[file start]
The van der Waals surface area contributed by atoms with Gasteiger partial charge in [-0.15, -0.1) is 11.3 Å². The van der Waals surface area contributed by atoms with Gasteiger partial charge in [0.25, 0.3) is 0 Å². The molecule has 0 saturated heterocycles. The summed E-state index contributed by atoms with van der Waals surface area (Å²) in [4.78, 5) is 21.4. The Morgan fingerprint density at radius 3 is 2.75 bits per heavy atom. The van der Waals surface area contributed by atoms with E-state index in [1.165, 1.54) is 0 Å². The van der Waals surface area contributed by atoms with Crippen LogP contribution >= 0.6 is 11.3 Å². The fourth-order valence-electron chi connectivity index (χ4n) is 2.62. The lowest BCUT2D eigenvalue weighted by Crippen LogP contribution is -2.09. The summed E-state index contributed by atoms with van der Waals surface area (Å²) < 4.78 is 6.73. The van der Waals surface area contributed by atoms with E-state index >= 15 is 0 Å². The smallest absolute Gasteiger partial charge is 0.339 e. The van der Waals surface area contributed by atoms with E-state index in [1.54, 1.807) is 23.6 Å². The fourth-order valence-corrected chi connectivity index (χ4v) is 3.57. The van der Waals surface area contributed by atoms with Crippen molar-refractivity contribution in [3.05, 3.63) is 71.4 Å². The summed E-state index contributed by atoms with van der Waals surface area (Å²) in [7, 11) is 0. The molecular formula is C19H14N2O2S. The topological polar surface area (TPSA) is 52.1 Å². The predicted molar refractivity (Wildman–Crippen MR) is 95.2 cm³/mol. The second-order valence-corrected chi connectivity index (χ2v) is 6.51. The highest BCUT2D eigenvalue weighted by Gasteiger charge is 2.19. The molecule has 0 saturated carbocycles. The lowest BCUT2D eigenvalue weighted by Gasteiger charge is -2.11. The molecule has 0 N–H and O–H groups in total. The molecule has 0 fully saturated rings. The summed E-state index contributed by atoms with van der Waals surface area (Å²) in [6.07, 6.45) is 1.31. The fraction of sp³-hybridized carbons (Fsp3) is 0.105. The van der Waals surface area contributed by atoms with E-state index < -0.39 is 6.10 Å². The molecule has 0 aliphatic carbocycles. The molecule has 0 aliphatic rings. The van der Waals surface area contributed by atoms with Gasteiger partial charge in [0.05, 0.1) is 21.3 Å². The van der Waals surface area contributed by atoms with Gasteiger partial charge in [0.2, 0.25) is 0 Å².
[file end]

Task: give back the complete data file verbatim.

The van der Waals surface area contributed by atoms with Gasteiger partial charge in [-0.15, -0.1) is 11.3 Å². The van der Waals surface area contributed by atoms with Gasteiger partial charge in [0.25, 0.3) is 0 Å². The molecule has 0 saturated heterocycles. The summed E-state index contributed by atoms with van der Waals surface area (Å²) in [4.78, 5) is 21.4. The Morgan fingerprint density at radius 3 is 2.75 bits per heavy atom. The van der Waals surface area contributed by atoms with E-state index in [1.165, 1.54) is 0 Å². The van der Waals surface area contributed by atoms with Crippen LogP contribution >= 0.6 is 11.3 Å². The fourth-order valence-electron chi connectivity index (χ4n) is 2.62. The lowest BCUT2D eigenvalue weighted by Crippen LogP contribution is -2.09. The summed E-state index contributed by atoms with van der Waals surface area (Å²) < 4.78 is 6.73. The van der Waals surface area contributed by atoms with E-state index >= 15 is 0 Å². The smallest absolute Gasteiger partial charge is 0.339 e. The van der Waals surface area contributed by atoms with E-state index in [1.54, 1.807) is 23.6 Å². The fourth-order valence-corrected chi connectivity index (χ4v) is 3.57. The van der Waals surface area contributed by atoms with Crippen molar-refractivity contribution in [3.05, 3.63) is 71.4 Å². The summed E-state index contributed by atoms with van der Waals surface area (Å²) in [7, 11) is 0. The molecular formula is C19H14N2O2S. The topological polar surface area (TPSA) is 52.1 Å². The predicted molar refractivity (Wildman–Crippen MR) is 95.2 cm³/mol. The second-order valence-corrected chi connectivity index (χ2v) is 6.51. The highest BCUT2D eigenvalue weighted by Gasteiger charge is 2.19. The molecule has 0 saturated carbocycles. The lowest BCUT2D eigenvalue weighted by Gasteiger charge is -2.11. The molecule has 0 N–H and O–H groups in total. The molecule has 0 fully saturated rings. The summed E-state index contributed by atoms with van der Waals surface area (Å²) in [6.07, 6.45) is 1.31. The fraction of sp³-hybridized carbons (Fsp3) is 0.105. The van der Waals surface area contributed by atoms with E-state index < -0.39 is 6.10 Å². The molecule has 0 aliphatic carbocycles. The molecule has 0 aliphatic rings. The van der Waals surface area contributed by atoms with Gasteiger partial charge in [0.05, 0.1) is 21.3 Å². The van der Waals surface area contributed by atoms with Gasteiger partial charge in [0.2, 0.25) is 0 Å².